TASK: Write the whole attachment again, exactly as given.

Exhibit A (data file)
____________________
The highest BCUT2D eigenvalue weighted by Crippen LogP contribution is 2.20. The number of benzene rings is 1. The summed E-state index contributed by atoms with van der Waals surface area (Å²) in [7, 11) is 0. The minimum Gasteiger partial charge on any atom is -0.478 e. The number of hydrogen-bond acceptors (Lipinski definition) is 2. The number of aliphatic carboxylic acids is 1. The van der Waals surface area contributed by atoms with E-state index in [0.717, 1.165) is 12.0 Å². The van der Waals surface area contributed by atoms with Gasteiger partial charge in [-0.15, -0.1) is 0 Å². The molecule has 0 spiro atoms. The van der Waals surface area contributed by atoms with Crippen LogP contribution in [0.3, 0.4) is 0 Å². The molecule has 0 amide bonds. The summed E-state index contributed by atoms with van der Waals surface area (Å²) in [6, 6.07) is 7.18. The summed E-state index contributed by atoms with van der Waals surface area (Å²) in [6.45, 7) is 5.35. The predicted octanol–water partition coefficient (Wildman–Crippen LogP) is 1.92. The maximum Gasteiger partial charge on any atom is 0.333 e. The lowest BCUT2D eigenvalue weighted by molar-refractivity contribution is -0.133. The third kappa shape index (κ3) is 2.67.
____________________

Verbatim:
The highest BCUT2D eigenvalue weighted by Crippen LogP contribution is 2.20. The number of benzene rings is 1. The summed E-state index contributed by atoms with van der Waals surface area (Å²) in [7, 11) is 0. The minimum Gasteiger partial charge on any atom is -0.478 e. The number of hydrogen-bond acceptors (Lipinski definition) is 2. The number of aliphatic carboxylic acids is 1. The van der Waals surface area contributed by atoms with E-state index in [0.717, 1.165) is 12.0 Å². The van der Waals surface area contributed by atoms with Gasteiger partial charge in [-0.15, -0.1) is 0 Å². The molecule has 0 spiro atoms. The van der Waals surface area contributed by atoms with Crippen LogP contribution in [0.3, 0.4) is 0 Å². The molecule has 0 amide bonds. The summed E-state index contributed by atoms with van der Waals surface area (Å²) in [6, 6.07) is 7.18. The summed E-state index contributed by atoms with van der Waals surface area (Å²) in [6.45, 7) is 5.35. The predicted octanol–water partition coefficient (Wildman–Crippen LogP) is 1.92. The maximum Gasteiger partial charge on any atom is 0.333 e. The lowest BCUT2D eigenvalue weighted by molar-refractivity contribution is -0.133. The third kappa shape index (κ3) is 2.67.